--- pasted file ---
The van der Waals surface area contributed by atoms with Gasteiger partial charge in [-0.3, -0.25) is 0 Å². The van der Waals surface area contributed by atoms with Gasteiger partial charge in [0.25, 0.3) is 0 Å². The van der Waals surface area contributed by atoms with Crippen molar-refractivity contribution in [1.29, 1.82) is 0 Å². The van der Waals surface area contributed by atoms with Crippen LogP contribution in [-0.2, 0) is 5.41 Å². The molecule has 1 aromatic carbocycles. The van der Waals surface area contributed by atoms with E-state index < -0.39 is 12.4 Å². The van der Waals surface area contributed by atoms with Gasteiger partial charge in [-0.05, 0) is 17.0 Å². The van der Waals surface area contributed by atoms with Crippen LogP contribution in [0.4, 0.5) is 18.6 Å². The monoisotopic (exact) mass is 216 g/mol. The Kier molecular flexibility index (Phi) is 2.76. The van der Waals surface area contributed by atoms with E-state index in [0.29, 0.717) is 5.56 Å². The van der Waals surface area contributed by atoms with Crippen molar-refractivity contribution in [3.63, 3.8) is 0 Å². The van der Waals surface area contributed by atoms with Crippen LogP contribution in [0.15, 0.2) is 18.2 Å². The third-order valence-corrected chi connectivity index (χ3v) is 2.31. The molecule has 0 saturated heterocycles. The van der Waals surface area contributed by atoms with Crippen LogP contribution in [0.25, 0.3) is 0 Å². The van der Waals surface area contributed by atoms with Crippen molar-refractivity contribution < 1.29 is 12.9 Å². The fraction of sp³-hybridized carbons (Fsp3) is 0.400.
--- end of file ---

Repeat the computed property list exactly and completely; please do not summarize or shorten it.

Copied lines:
The van der Waals surface area contributed by atoms with Gasteiger partial charge in [-0.3, -0.25) is 0 Å². The van der Waals surface area contributed by atoms with Gasteiger partial charge in [0.25, 0.3) is 0 Å². The van der Waals surface area contributed by atoms with Crippen molar-refractivity contribution in [1.29, 1.82) is 0 Å². The van der Waals surface area contributed by atoms with Crippen LogP contribution in [-0.2, 0) is 5.41 Å². The molecule has 1 aromatic carbocycles. The van der Waals surface area contributed by atoms with E-state index < -0.39 is 12.4 Å². The van der Waals surface area contributed by atoms with Gasteiger partial charge in [-0.05, 0) is 17.0 Å². The van der Waals surface area contributed by atoms with Crippen LogP contribution in [0.4, 0.5) is 18.6 Å². The monoisotopic (exact) mass is 216 g/mol. The Kier molecular flexibility index (Phi) is 2.76. The van der Waals surface area contributed by atoms with E-state index in [0.29, 0.717) is 5.56 Å². The van der Waals surface area contributed by atoms with Crippen molar-refractivity contribution in [3.63, 3.8) is 0 Å². The van der Waals surface area contributed by atoms with Crippen LogP contribution in [0.15, 0.2) is 18.2 Å². The third-order valence-corrected chi connectivity index (χ3v) is 2.31. The molecule has 0 saturated heterocycles. The van der Waals surface area contributed by atoms with Crippen LogP contribution in [0.25, 0.3) is 0 Å². The van der Waals surface area contributed by atoms with Crippen molar-refractivity contribution < 1.29 is 12.9 Å². The fraction of sp³-hybridized carbons (Fsp3) is 0.400.